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(Version 2 now available at with improved HMI and simulation)

GRFICS is a graphical realism framework for industrial control simulations that uses Unity 3D game engine graphics to lower the barrier to entry for industrial control system security. GRFICS provides users with a full virtual industrial control system (ICS) network to practice common attacks including command injection, man-in-the-middle, and buffer overflows, and visually see the impact of their attacks in the 3D visualization. Users can also practice their defensive skills by properly segmenting the network with strong firewall rules, or writing intrusion detection rules.

GRFICS was originally developed by researchers from Fortiphyd Logic and the Georgia Institute of Technology with the goal of bringing practical ICS security skills to a wider audience. We kindly ask that any derivations or publications resulting from the use of GRFICS provide a citation for this GitHub respository and the workshop paper we published about the framework:

Formby, D., Rad, M., and Beyah, R. Lowering the Barriers to Industrial Control System Security with GRFICS. In 2018 USENIX Workshop on Advances in Security Education (ASE 18).


The current version of GRFICS is organized as 3 VirtualBox VMs (a 3D simulation, a soft PLC, and an HMI) communicating with each other on a host-only virtual network. For a more detailed explanation of the entire framework and some background information on ICS networks, please refer to the workshop paper located at

A commercial version of GRFICS with more scenarios, advanced features, and streamlined usability is being developed by Fortiphyd Logic. Find out more at


The simulation VM runs a realistic simulation of a chemical process reaction that is controlled and monitored by simulated remote IO devices through a simple JSON API. These remote IO devices are then monitored and controlled by the PLC VM using the Modbus protocol. explosion

Programmable Logic Controller

The PLC VM is a modified version of OpenPLC ( that uses an older version of the libmodbus library with known buffer overflow vulnerabilities.

Human Machine Interface

The HMI VM primarily contains an operator HMI created using the free AdvancedHMI ( software. This HMI is used to monitor the process measurements being collected by the PLC and send commands to the PLC. NOTE: start/stop buttons and flow rate input have been removed temporarily because even benign user behavior would blow up the reactor. I am working to fix this. hmi

In addition to the HMI, this VM also contains the PLCOpenEditor software used to reprogram the OpenPLC.


Recommended hardware:

25GB free hard drive space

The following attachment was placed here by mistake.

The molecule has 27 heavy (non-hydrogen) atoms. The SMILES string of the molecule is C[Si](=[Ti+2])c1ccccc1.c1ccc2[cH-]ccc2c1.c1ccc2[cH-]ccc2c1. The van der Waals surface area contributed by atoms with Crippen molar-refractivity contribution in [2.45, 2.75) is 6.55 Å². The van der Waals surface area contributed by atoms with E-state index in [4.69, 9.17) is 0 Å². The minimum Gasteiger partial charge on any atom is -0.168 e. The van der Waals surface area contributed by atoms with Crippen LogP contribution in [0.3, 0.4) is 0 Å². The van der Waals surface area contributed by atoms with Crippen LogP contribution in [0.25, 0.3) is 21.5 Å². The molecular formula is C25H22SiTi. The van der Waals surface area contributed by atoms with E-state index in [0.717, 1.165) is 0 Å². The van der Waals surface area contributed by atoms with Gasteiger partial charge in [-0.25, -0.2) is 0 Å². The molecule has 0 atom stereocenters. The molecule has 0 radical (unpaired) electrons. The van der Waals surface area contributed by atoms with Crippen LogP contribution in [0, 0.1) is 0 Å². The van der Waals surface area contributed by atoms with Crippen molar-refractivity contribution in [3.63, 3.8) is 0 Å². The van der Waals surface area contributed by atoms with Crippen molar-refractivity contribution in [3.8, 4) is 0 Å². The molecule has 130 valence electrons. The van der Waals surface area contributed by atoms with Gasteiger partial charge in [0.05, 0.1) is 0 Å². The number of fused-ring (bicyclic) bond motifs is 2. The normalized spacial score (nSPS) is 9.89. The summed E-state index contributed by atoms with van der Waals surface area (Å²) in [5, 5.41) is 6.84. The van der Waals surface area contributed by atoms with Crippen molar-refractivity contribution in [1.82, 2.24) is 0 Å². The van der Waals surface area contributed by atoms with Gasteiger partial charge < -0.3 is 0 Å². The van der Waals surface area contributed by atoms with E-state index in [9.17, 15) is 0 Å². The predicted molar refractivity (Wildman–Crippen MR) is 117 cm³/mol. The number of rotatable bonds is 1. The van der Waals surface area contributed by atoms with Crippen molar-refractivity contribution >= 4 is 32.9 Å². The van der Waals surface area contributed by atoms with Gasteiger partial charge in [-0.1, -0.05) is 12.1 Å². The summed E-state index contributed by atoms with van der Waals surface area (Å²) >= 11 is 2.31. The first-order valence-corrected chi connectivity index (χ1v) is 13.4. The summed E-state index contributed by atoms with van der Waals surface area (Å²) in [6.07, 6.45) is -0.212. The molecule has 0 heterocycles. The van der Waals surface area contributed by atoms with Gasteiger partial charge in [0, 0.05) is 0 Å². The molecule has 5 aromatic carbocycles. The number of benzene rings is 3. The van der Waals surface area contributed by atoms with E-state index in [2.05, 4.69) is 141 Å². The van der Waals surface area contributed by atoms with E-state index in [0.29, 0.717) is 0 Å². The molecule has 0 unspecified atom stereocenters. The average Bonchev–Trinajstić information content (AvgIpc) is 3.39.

Quad core processor

You can either install from scratch or download pre-built VMs from my Google Drive.

Installing from scratch

  1. Download and install the latest version of VirtualBox from

  2. Create a host-only interface in VirtualBox (

  3. Download an image for both the desktop and server versions of 64-bit Ubuntu 16.04 from

  4. See instructions for each VM in corresponding directories

Pre-built VMs

  1. Download VMs:

PLC VM (MD5 checksum ad121c6afad99784f7178eb8b98f9853):

Simulation VM (MD5 checksum e59b65222d9da143fe13118635caa1d5):

HMI VM (MD5 checksum 6c27e87c742d75580c1bd05119e0d348):

  1. Add a host-only adapter in VirtualBox with IP address and netmask (

  2. Import each VM into VirtualBox using File->Import Appliance

  3. Every VM can be logged into with username "user" and password "password"

  4. Log into the simulation VM and open 2 terminals. In one, cd into the "HMI_Simulation_Ubuntu1604_15_x86_64" directory and run "sudo ./HMI_Simulation_Ubuntu1604_15_x86_64.x86_64". Enter "/home/user/simulation/simulation" for the path to the simulation code, click "Run Server" and then click "Start". In the second terminal, cd into the simulation/remote_io directory and run "sudo bash"

  5. Log into plc VM, cd into the OpenPLC_v2 directory, and run "sudo nodejs server.js"

  6. Log into hmi VM, cd into the HMI directory, and run "wine HMI/AdvancedHMI.exe"

Copyright and Licensing Description

AdvancedHMI and OpenPLC were both originally released under the GPL license and as such, we provide our modifications and source under GPL as well.

We also provide our own backend simulation and remote IO code under the GPL license, but can only provide the compiled Unity executable due to the licensing requirements of the 3D models.

Questions and Suggestions

Please contact David Formby at for any questions or suggestions.


Graphical Realism Framework for Industrial Control Simulations







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